As a result of the penalty, AMSA cancelled the agreement and the introduced transparent horizontal pricing or, in effect, a national pricing policy for steel, which still exists today. Sampson adds that other mills simply followed suit, enabling ArcelorMittal, in London, to determine the national steel price in South Africa, which fluctuates in relation to a basket of steel prices regardless of the regional market, the domestic need and the industrial realities.
Strathclyde Associates Construction Management News: However, AMSA spokesperson Themba Hlengani says that, in terms of the pricing structure, steel pricing is not set in London. “It is correct to say that the pricing mechanism currently adopted by the AMSA is one of a basket of prices on a benchmarked pricing model and not import parity pricing (IPP). The company uses the prices of steel in the domestic markets of Germany, the US, China and Russia and divides the prices by four to create an equal weighting, and then converts it to South African rands – this price is then used as a benchmark,” he explains.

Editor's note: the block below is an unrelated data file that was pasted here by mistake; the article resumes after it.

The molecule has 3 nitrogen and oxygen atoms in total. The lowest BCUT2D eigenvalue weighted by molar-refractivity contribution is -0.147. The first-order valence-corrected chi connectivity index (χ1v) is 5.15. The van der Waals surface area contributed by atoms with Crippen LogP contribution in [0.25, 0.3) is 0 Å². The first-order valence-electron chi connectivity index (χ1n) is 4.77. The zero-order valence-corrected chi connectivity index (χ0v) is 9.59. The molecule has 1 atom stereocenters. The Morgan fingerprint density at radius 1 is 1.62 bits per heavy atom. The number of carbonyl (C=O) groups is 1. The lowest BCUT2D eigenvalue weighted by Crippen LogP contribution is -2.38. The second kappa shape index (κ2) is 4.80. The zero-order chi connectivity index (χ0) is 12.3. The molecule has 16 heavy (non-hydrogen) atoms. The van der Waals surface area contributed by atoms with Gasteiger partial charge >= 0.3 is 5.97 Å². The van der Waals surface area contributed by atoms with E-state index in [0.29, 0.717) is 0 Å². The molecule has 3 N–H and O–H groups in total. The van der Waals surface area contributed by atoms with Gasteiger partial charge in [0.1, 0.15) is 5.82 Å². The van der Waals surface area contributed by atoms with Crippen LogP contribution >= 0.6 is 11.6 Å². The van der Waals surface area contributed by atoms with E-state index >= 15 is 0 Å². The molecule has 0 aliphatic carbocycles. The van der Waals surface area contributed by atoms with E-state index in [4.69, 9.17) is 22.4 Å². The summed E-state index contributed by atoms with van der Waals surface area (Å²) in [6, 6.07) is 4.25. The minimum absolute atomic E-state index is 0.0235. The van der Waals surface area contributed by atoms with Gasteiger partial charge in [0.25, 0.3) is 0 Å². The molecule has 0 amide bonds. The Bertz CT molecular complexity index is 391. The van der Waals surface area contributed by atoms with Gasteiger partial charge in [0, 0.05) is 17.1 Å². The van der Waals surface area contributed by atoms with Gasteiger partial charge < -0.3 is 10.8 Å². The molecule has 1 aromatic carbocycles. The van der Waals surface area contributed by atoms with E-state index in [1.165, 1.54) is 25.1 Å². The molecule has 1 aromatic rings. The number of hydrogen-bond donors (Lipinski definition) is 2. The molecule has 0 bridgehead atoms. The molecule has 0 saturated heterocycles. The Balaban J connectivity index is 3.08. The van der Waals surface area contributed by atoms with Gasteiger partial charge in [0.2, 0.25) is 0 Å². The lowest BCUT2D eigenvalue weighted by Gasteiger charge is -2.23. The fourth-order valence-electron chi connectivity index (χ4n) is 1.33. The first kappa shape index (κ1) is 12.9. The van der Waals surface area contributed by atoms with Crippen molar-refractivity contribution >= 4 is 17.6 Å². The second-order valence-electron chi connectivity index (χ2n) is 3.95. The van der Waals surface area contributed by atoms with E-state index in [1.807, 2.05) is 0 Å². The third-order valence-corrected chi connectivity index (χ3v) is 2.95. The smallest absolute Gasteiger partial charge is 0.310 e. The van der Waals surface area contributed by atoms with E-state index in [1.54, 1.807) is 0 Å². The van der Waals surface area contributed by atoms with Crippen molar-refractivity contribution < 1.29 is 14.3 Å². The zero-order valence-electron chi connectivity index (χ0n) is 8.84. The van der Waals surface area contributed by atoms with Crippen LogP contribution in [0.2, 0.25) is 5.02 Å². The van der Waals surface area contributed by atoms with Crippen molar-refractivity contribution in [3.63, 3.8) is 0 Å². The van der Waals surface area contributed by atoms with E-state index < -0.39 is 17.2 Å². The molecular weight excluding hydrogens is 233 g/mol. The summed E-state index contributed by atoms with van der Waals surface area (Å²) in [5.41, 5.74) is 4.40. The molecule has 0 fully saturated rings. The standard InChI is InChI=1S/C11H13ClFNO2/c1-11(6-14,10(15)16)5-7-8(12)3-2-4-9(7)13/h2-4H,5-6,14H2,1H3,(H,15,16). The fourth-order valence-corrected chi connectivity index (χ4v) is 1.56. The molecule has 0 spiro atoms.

Strathclyde Associates Construction Management News: AMSA aims to provide local manufacturers with a level of competitiveness with their international counterparts and firmly believes that the basket pricing methodology is fair and equitable, and has continued to benefit downstream manufacturers.
Strathclyde Associates Construction Management News: However, Sampson believes that the inflexibility of this policy to meet market realities, particularly during economic downturns, is resulting in the loss of market share and the closure of manufacturing operations. Consequently, steel prices on the coast are no longer viable, as IPP would be R500/t cheaper than IPP in inland regions.